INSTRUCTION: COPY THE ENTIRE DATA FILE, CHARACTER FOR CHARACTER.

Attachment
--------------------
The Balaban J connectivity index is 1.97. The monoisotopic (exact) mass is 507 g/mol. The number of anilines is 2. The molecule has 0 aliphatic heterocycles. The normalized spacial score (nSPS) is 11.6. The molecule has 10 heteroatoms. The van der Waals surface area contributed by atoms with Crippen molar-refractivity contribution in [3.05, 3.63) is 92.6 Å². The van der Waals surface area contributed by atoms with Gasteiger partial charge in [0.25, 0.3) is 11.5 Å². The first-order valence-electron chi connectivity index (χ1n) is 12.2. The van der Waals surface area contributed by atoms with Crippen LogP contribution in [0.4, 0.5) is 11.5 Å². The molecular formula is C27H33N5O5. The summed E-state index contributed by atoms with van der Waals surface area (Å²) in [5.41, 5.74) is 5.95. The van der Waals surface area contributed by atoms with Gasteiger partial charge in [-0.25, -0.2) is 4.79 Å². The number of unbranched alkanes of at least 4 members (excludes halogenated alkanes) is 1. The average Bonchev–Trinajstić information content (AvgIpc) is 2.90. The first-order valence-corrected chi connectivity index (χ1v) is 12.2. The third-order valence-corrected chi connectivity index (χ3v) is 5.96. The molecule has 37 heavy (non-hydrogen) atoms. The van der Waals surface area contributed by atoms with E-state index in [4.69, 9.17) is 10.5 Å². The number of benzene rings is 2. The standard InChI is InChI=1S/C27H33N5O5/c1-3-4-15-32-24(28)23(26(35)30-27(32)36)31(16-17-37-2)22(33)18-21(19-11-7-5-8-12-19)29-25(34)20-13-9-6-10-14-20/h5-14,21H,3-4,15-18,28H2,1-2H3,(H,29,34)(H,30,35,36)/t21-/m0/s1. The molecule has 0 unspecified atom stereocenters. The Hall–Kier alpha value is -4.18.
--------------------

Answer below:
The Balaban J connectivity index is 1.97. The monoisotopic (exact) mass is 507 g/mol. The number of anilines is 2. The molecule has 0 aliphatic heterocycles. The normalized spacial score (nSPS) is 11.6. The molecule has 10 heteroatoms. The van der Waals surface area contributed by atoms with Crippen molar-refractivity contribution in [3.05, 3.63) is 92.6 Å². The van der Waals surface area contributed by atoms with Gasteiger partial charge in [0.25, 0.3) is 11.5 Å². The first-order valence-electron chi connectivity index (χ1n) is 12.2. The van der Waals surface area contributed by atoms with Crippen LogP contribution in [0.4, 0.5) is 11.5 Å². The molecular formula is C27H33N5O5. The summed E-state index contributed by atoms with van der Waals surface area (Å²) in [5.41, 5.74) is 5.95. The van der Waals surface area contributed by atoms with Gasteiger partial charge in [-0.25, -0.2) is 4.79 Å². The number of unbranched alkanes of at least 4 members (excludes halogenated alkanes) is 1. The average Bonchev–Trinajstić information content (AvgIpc) is 2.90. The first-order valence-corrected chi connectivity index (χ1v) is 12.2. The third-order valence-corrected chi connectivity index (χ3v) is 5.96. The molecule has 37 heavy (non-hydrogen) atoms. The van der Waals surface area contributed by atoms with E-state index in [4.69, 9.17) is 10.5 Å². The number of benzene rings is 2. The standard InChI is InChI=1S/C27H33N5O5/c1-3-4-15-32-24(28)23(26(35)30-27(32)36)31(16-17-37-2)22(33)18-21(19-11-7-5-8-12-19)29-25(34)20-13-9-6-10-14-20/h5-14,21H,3-4,15-18,28H2,1-2H3,(H,29,34)(H,30,35,36)/t21-/m0/s1. The molecule has 0 unspecified atom stereocenters. The Hall–Kier alpha value is -4.18.